President Recep Tayyip Erdogan says Turkey would like to have better ties with Israel and that talks at intelligence level continue between the two sides, but has also criticised Israeli policy towards Palestinians as “unacceptable”.
Speaking to reporters after Friday prayers in Istanbul, Erdogan said Turkey had issues with “people at the top level” in Israel and that ties could have been “very different” if it were not for those issues.
“The Palestine policy is our red line. It is impossible for us to accept Israel’s Palestine policies. Their merciless acts there are unacceptable,” Erdogan said.
“If there were no issues at the top level, our ties could have been very different,” he added. “We would like to bring our ties to a better point.”
Turkey was the first Muslim-majority country to recognise Israel in 1949. They enjoyed warm relations and strong commercial ties until Erdogan’s rise to power.
In recent years, Ankara has repeatedly condemned Israel’s occupation in the West Bank and its treatment of Palestinians.
Turkey first broke off diplomatic ties with Israel in 2010 after 10 pro-Palestinian Turkish activists were killed by Israeli commandos who boarded a Turkish-owned flotilla trying to deliver aid and break Israel’s years-long maritime blockade of Gaza.
The Israeli blockade of the occupied Gaza Strip has been in place since June 2007, when Israel imposed an airtight land, sea and air blockade on the area.
They restored ties in 2016, but relations soured again in 2018.
In May that year, Ankara withdrew its envoy over deadly attacks against Palestinians in the besieged Gaza Strip who were protesting against US President Donald Trump’s decision to move the United States embassy from Tel Aviv to Jerusalem.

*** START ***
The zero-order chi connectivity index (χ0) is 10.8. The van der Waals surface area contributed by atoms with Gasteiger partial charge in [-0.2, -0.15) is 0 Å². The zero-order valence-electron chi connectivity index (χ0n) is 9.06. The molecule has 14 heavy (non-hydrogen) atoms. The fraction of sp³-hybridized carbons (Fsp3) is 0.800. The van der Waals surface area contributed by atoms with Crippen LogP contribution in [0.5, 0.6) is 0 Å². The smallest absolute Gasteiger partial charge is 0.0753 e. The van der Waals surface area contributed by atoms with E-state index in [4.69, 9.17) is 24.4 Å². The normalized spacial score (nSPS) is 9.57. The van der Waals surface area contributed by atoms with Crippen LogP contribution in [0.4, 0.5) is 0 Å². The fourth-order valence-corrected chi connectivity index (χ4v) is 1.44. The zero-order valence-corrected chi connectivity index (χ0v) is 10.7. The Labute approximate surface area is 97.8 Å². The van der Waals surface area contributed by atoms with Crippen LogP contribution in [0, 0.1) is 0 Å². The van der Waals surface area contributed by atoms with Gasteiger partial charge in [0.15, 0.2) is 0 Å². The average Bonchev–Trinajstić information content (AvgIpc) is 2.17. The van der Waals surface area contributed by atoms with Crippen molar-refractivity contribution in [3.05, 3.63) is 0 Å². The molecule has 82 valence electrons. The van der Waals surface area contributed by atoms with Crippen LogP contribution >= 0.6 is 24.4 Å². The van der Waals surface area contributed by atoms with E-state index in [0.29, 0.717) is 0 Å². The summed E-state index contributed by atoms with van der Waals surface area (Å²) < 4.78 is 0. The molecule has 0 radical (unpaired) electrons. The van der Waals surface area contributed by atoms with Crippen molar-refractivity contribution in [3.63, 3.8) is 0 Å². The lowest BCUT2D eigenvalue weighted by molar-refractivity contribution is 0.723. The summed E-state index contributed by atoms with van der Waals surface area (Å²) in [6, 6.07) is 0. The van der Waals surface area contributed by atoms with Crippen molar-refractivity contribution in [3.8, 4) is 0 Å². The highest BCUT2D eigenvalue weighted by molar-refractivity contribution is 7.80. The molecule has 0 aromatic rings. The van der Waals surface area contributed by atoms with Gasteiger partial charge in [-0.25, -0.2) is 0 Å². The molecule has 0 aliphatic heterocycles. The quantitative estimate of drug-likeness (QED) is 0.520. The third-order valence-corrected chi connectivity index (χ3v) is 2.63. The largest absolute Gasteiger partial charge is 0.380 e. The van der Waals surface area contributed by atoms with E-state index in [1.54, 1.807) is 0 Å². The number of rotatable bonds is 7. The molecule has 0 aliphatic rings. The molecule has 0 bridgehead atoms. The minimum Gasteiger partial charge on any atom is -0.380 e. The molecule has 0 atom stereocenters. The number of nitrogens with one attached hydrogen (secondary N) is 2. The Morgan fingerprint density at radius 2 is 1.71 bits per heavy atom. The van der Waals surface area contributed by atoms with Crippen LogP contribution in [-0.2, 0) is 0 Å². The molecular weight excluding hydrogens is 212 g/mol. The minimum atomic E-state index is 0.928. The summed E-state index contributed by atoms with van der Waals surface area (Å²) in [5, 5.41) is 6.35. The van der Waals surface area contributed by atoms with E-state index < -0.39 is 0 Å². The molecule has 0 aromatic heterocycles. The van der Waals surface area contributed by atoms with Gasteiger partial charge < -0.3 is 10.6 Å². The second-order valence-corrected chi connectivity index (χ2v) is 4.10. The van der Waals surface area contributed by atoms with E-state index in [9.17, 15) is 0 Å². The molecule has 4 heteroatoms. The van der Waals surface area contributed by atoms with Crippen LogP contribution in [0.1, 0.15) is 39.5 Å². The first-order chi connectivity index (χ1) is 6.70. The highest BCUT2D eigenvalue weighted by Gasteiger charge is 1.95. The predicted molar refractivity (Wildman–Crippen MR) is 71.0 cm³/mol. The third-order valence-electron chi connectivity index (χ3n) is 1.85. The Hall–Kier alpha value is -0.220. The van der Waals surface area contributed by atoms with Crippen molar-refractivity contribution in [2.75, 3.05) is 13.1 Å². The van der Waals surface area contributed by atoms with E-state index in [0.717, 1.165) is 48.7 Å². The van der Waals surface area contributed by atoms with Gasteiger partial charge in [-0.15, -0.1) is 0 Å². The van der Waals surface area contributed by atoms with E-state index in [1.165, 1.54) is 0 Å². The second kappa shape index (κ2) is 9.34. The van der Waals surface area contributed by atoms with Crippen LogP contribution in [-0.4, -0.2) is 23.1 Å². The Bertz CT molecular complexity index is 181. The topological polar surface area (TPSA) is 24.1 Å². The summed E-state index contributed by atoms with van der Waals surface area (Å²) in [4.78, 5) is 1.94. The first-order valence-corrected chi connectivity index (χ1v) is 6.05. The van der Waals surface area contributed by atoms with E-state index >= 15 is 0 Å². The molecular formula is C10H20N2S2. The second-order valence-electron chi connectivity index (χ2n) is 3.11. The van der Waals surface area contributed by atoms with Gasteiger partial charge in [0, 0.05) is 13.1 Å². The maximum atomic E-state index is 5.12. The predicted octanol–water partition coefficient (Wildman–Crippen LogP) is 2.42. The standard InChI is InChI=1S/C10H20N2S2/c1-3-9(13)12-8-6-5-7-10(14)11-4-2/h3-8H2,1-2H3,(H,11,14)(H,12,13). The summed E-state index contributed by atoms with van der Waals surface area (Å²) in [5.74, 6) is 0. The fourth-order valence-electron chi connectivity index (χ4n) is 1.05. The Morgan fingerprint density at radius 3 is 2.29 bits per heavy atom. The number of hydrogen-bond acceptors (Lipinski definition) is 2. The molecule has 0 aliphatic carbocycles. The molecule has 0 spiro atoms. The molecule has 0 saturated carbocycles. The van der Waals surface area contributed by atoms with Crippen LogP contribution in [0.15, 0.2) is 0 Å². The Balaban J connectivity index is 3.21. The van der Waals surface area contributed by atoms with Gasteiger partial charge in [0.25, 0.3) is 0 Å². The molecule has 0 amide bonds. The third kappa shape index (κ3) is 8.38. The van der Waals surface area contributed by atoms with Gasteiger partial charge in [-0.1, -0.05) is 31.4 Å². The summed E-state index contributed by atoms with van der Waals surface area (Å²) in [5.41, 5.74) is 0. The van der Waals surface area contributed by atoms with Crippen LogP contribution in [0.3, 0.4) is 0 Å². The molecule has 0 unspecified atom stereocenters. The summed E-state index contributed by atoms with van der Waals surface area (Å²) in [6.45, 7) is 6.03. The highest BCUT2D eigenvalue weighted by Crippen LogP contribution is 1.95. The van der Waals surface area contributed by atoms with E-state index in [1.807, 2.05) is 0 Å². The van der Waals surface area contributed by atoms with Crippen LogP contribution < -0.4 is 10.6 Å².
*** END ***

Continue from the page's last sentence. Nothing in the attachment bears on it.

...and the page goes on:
Erdogan and Israeli Prime Minister Benjamin Netanyahu have often exchanged angry remarks, but both countries continue to trade with one another.
In August this year, Israel accused Turkey of giving passports to a dozen Hamas members in Istanbul, describing the move as “a very unfriendly step” which his government would raise with Turkish officials.
Hamas seized the besieged Gaza Strip from forces loyal to Palestinian Authority President Mahmoud Abbas in 2007. Since then, Israel has severely intensified its siege and launched three protracted military assaults on Gaza.
Turkey says Hamas is a legitimate political movement that was elected democratically.
Despite Erdogan’s stance on Israel’s policy in Palestine, there have been reports that Ankara appointed a new ambassador to Israel after a two-year absence.
Earlier this month, a report by Al-Monitor said the move to appoint Ufuk Ulutas, 40, as the new Turkish ambassador is part of an attempt to improve ties with incoming President-elect Joe Biden’s administration in the US.
His appointment came as a number of Arab countries – Bahrain, Morocco, Sudan and the United Arab Emirates – agreed to normalise diplomatic ties with Israel in deals brokered by Trump.